January 1, 2012

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Article

The Right Financing

How to Choose Between Investor Capital and a Business Loan

Brock Blake

January 1, 2012

Six years ago I started Funding Universe to help business owners connect with investors. Soon we learned we were turning away about 90 percent of our business. The challenge we found over and over and over again was that most angels are looking for a very specific type of company to invest in.

We had restaurant owners, land owners, landscapers, consultants and dry cleaning shops that we were trying to fit into this little box. One hundred entrepreneurs were coming into the door, and maybe five of them would fit into that box. For everyone else, We were basically saying, “Hey, you’re not going to be able to get angel or venture capitalists.”

These were great people with great business ideas and opportunities to make a great living. Regardless, they weren’t a good fit and would not get investors to take a second look.

I think the same thing happens to many businesses in the state of Utah and around the country that are looking for funding—they’re trying to get financing from the wrong places.

The right financing will determine how quickly a business will grow, and sometimes whether or not the doors will open another day. But many business owners don’t understand the types of capital that best fit their business, or how to pursue it.

For instance, Barbara Corcoran, an angel investor and host of the ABC TV show “Shark Tank,” told us on the Lendio.com blog that she tires of hearing the same restaurant pitch from every cabbie in New York City.

“The last thing I want to hear is, ‘My brother and I want to open up a restaurant,’” she said.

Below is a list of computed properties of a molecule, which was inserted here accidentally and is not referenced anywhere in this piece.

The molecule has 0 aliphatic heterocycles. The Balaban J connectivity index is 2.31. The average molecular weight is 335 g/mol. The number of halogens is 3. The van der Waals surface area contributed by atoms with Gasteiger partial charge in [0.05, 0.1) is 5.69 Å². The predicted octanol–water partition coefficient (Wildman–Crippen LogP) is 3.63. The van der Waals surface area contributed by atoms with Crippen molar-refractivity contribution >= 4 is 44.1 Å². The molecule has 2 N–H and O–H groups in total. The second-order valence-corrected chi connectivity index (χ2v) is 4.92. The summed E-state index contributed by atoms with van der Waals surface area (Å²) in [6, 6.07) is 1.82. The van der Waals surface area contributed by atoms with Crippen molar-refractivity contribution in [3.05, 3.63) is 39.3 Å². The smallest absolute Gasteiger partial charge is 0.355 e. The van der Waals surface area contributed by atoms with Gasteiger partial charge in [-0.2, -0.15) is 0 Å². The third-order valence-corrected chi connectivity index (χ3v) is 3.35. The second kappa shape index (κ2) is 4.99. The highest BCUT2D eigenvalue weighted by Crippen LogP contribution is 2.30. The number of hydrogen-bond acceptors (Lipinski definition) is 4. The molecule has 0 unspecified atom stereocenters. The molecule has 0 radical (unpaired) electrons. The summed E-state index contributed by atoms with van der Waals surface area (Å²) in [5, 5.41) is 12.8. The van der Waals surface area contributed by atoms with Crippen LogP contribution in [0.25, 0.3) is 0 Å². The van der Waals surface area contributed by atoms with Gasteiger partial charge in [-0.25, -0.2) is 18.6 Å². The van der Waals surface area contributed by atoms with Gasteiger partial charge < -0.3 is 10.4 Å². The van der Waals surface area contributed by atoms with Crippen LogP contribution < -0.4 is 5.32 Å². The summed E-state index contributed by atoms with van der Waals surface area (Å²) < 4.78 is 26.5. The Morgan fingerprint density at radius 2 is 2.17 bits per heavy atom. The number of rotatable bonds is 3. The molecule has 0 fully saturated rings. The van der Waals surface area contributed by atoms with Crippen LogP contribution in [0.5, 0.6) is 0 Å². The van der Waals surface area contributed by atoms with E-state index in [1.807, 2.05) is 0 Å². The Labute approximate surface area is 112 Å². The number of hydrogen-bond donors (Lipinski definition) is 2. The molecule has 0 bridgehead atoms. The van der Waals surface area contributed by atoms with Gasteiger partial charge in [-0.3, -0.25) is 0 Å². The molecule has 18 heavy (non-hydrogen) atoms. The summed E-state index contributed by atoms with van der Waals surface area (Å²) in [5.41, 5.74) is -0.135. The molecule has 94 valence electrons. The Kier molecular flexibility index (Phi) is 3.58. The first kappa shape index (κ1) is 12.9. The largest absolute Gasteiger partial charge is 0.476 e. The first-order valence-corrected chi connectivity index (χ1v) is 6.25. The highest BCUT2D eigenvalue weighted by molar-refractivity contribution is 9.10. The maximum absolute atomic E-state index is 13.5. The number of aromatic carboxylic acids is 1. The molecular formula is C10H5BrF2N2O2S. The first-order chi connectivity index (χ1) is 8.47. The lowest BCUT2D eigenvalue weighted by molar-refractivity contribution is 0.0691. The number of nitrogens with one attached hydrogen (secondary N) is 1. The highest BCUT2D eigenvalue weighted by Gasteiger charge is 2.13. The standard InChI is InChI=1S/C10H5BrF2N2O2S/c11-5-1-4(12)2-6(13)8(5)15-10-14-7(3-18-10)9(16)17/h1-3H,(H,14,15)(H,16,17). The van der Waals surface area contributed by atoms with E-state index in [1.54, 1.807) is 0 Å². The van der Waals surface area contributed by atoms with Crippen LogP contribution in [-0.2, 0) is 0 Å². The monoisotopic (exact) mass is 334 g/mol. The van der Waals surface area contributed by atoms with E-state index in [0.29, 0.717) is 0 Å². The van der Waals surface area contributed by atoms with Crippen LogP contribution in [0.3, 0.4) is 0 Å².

Angel investors and venture capitalists are rarely ever going to fund most Main Street America businesses. Those investors are looking for the next Facebook, Amazon and Google. For most small businesses, it’s a better fit to pursue a business loan or even a line of credit.

The numbers tell the same story. We did a recent study comparing equity investment and business loans across the country. Combined, angels and venture capitalists invested a little more than $40 billion in 2010. In comparison, the total number of small business loans of $1 million or less was $653 billion in the same year. In 2011, loans guaranteed by the Small Business Administration hit record highs of more than $18 billion.

With business loans averaging about $600 billion more than investment capital, choosing to secure a loan dramatically increases your chances for financing.

A couple years ago, when we realized we were turning away most of our customers, we tried to figure out a different way to help those businesses get the capital they need.

We asked ourselves things like, “Can we help them get a business credit card? Can we help them get an SBA loan?” As we started to explore those questions, we started to get capital for business owners at rate that was much faster than helping them get angel or VC financing.

Instead of trying to push this big, resistant ball up the hill, we started to get over that hump and the ball started rolling on its own. Business owners started getting financing because we were fitting them into a much bigger, comfortable box that included various types of business loans instead of just investment capital.

However, if you are one of those companies that is a good fit for an investor, make sure you know what you’re getting into. For many, a business loan is a smarter option for the future of your business anyway. A bank will charge you interest, but they’re not going to take a bite of equity or demand control over your company.

At the same time, if you need that extra boost to go national, equity financing can be a good idea. When choosing between debt or equity, consider:

Cost of borrowing: Share of ownership in the business compared vs. having to repay money over a period of time, usually with interest.

Benefit to company: No repayment, can obtain funds without incurring debt, and the potential advisory/leadership role for investor vs. not being required to relinquish ownership or control.

Risk to company: Potential for conflict with new stakeholder vs. being personally responsible in case of default.

Primary source: Venture capital and angel investors vs. Banks, credit unions and other lenders.

Brock Blake is the co-founder and CEO of Lendio.com.

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